Three Big Ideas for Assessment for Schools Hoping to Do Better
1. Agree together the outcomes you value most for your learners (the knowledge, skills, values and characteristics). Which of these do you currently assess well?
Some things to try:
Run a whole school enquiry to surface what learning teachers, learners, families, and the wider community consider most important to be able to assess or demonstrate. Knowledge is sure to feature, but so too will skills like problem-solving, and characteristics like confidence and kindness.
Explore together how much time is spent in school on assessing learning that is not congruent with the things that you value. Do you have the balance right?
Co-design with staff, students and stakeholders a learning dashboard that teachers and learners can complete together to track and communicate progress in knowledge, skills and characteristics important to everyone in the school and beyond.
2. Expand the range of assessment tools and methods used in school and grow teachers’ confidence and capability in their use.
Some things to try:
Group assessment – instead of awarding individual marks, teachers and learners agree assessment criteria for group work and, on completion, the whole group gets the same mark. This approach is especially useful in project-based learning, but can be applied to any group-work activity, and encourages the development of skills for collaboration, teamwork and shared responsibility.
Routinely include an element of self-assessment – learners use the same criteria as teachers to “mark” their work, then teachers and learners discuss the differences between their assessments and what might sit behind these.
Mastery learning – learners explore success criteria at the beginning of a unit of learning (perhaps using “exemplar work”) and make as many attempts at some or all of the assessments as they need to, in order to identify gaps in their knowledge and skills. They can then seek help from their peers, teacher or other resources to address the gaps. Learners do not move onto the next unit of learning until they are confident they have mastery and can pass the assessment.
A variation of mastery learning is repeating assessments but with reduced support, where success becomes a learner being able to complete similar tasks over time with an increasing degree of independence.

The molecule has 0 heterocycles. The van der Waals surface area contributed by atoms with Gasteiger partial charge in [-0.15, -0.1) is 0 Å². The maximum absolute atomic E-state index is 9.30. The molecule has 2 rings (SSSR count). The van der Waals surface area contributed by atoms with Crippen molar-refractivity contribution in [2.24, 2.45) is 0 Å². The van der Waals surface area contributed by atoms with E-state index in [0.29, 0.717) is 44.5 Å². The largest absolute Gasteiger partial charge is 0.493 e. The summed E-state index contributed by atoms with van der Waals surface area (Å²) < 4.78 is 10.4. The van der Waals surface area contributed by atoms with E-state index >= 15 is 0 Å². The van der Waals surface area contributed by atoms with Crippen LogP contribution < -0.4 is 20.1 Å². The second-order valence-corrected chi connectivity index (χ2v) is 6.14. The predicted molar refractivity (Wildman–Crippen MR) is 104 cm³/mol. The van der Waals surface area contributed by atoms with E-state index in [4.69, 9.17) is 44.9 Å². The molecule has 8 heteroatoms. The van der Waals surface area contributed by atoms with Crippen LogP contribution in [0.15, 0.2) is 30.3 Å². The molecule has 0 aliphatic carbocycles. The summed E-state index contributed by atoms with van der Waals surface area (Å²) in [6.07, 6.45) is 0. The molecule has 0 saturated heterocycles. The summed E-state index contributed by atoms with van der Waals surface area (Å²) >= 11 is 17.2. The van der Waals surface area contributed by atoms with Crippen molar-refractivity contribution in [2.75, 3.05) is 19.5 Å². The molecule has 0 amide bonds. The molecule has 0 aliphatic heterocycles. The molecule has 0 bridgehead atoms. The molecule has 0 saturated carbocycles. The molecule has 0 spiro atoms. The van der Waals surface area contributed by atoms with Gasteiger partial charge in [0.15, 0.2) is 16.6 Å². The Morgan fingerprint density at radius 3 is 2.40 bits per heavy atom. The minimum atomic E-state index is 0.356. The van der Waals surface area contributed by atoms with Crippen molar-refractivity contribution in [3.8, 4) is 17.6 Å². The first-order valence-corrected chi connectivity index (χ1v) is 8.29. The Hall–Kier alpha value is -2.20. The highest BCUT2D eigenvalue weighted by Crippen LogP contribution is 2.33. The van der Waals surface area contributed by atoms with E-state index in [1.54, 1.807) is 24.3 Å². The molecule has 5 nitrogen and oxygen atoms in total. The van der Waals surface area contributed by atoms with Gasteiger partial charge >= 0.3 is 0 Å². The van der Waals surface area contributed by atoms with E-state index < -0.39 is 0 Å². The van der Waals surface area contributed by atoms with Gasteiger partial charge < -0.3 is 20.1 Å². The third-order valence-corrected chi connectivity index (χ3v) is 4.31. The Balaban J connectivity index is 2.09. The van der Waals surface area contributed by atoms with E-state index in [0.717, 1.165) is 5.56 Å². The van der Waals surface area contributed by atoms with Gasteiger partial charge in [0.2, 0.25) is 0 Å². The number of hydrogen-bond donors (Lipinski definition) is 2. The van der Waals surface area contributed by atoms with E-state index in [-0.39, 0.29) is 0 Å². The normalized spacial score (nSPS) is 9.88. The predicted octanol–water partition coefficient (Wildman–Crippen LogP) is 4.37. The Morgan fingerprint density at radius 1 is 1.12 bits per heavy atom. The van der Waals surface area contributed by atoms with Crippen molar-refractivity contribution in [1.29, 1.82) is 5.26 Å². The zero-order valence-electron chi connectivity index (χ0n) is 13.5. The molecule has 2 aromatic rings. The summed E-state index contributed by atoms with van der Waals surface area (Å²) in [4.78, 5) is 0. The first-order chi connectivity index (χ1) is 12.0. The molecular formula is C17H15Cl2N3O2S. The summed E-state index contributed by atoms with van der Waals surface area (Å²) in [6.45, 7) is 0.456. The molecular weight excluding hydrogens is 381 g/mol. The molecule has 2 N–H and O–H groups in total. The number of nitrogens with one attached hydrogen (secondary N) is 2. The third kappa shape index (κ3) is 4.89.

3. Engage a wider range of people and perspectives in assessment, including learners and their families – and ensure that teachers are all “assessment literate” to lead this.
Some things to try:
Co-design of assessment rubrics and criteria charts – teachers and learners work together to design a rubric that describes success criteria and sets out what good looks like. Rubrics like this are often co-designed on the basis of shared examination of an exemplary piece of work, identifying and agreeing what makes it so good. Rubrics promote learner agency and empowerment by giving learners a sense of control over their learning and how they are being assessed.
Learner portfolios – portfolios and learning passports record learning in a variety of ways, for instance using narrative and photographs and annotated copies of learners’ work to give a clear and detailed perspective on what the learner has achieved and why this is important to them. Recently, digital tools have expanded the range of evidence and examples that can be collected in a portfolio, to include video, audio and presentations, for instance.
Exhibitions of learning – there is a long history of exhibition or performance as a means of making achievement visible and assessing it. Art exhibitions, drama or music performances, sport, chess tournaments – there are multiple examples. More significantly, there are examples in the UK and around the world of schools where exhibition and learner portfolios are the principal forms of assessment.
There is, of course, much more that we could add to this – and much more was contained in the Critical Friendship Group conversation from which this article was drawn. What all the suggestions have in common, though, is that they are driving towards assessment processes that facilitate growth, the exploration of oneself, deeper learning and self-worth. They are about creating – for all learners – hope for the future.
This article has been developed by drawing on contributions made in a Gesher School Critical Friendship Group by generous friends and colleagues who are expert in assessment and/or neurodiversity. They are:
Dr Amelia Peterson (London Interdisciplinary School)
Alison Woosey (Bolton Impact Trust)
David McVeigh (Head of Assessment Design at Pearson UK)
Kelly Sanders (Former USA school principal; consultant)
Joe Pardoe (School 21 and Big Education)
Joshua Gross (a neurodivergent school-experienced young person)
Anne-Marie Twumasi (Big Change)
We would like to take this opportunity to offer our sincere thanks for the time, energy and insight that each of our critical friends brought. Your advice and ideas are already making a difference.